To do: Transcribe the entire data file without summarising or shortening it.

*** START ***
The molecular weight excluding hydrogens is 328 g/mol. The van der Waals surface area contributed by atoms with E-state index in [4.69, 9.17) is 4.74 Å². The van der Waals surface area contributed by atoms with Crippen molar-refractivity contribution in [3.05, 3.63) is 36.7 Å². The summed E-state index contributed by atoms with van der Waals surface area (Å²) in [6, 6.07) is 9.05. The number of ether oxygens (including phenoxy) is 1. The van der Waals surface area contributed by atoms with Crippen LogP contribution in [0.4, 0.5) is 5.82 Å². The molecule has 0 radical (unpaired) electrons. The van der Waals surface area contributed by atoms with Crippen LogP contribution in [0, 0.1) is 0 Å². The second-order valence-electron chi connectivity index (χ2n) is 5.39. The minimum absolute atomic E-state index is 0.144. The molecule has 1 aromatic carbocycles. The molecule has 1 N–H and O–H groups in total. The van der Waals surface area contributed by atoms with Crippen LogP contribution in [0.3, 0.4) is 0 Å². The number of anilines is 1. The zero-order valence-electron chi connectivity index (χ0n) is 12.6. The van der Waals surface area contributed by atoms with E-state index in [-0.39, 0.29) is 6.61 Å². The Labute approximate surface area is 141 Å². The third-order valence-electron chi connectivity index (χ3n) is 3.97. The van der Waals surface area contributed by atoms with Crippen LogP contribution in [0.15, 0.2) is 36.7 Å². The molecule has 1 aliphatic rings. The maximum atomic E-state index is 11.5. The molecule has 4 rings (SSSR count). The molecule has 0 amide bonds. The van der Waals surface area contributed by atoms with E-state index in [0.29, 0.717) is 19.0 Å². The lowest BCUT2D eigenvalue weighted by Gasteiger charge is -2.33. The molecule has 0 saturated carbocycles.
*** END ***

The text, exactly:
The molecular weight excluding hydrogens is 328 g/mol. The van der Waals surface area contributed by atoms with E-state index in [4.69, 9.17) is 4.74 Å². The van der Waals surface area contributed by atoms with Crippen molar-refractivity contribution in [3.05, 3.63) is 36.7 Å². The summed E-state index contributed by atoms with van der Waals surface area (Å²) in [6, 6.07) is 9.05. The number of ether oxygens (including phenoxy) is 1. The van der Waals surface area contributed by atoms with Crippen LogP contribution in [0.4, 0.5) is 5.82 Å². The molecule has 0 radical (unpaired) electrons. The van der Waals surface area contributed by atoms with Crippen LogP contribution in [0, 0.1) is 0 Å². The second-order valence-electron chi connectivity index (χ2n) is 5.39. The minimum absolute atomic E-state index is 0.144. The molecule has 1 aromatic carbocycles. The molecule has 1 N–H and O–H groups in total. The van der Waals surface area contributed by atoms with Crippen LogP contribution in [0.3, 0.4) is 0 Å². The number of anilines is 1. The zero-order valence-electron chi connectivity index (χ0n) is 12.6. The van der Waals surface area contributed by atoms with E-state index in [-0.39, 0.29) is 6.61 Å². The Labute approximate surface area is 141 Å². The third-order valence-electron chi connectivity index (χ3n) is 3.97. The van der Waals surface area contributed by atoms with Crippen LogP contribution in [0.15, 0.2) is 36.7 Å². The molecule has 1 aliphatic rings. The maximum atomic E-state index is 11.5. The molecule has 4 rings (SSSR count). The molecule has 0 amide bonds. The van der Waals surface area contributed by atoms with E-state index in [0.29, 0.717) is 19.0 Å². The lowest BCUT2D eigenvalue weighted by Gasteiger charge is -2.33. The molecule has 0 saturated carbocycles.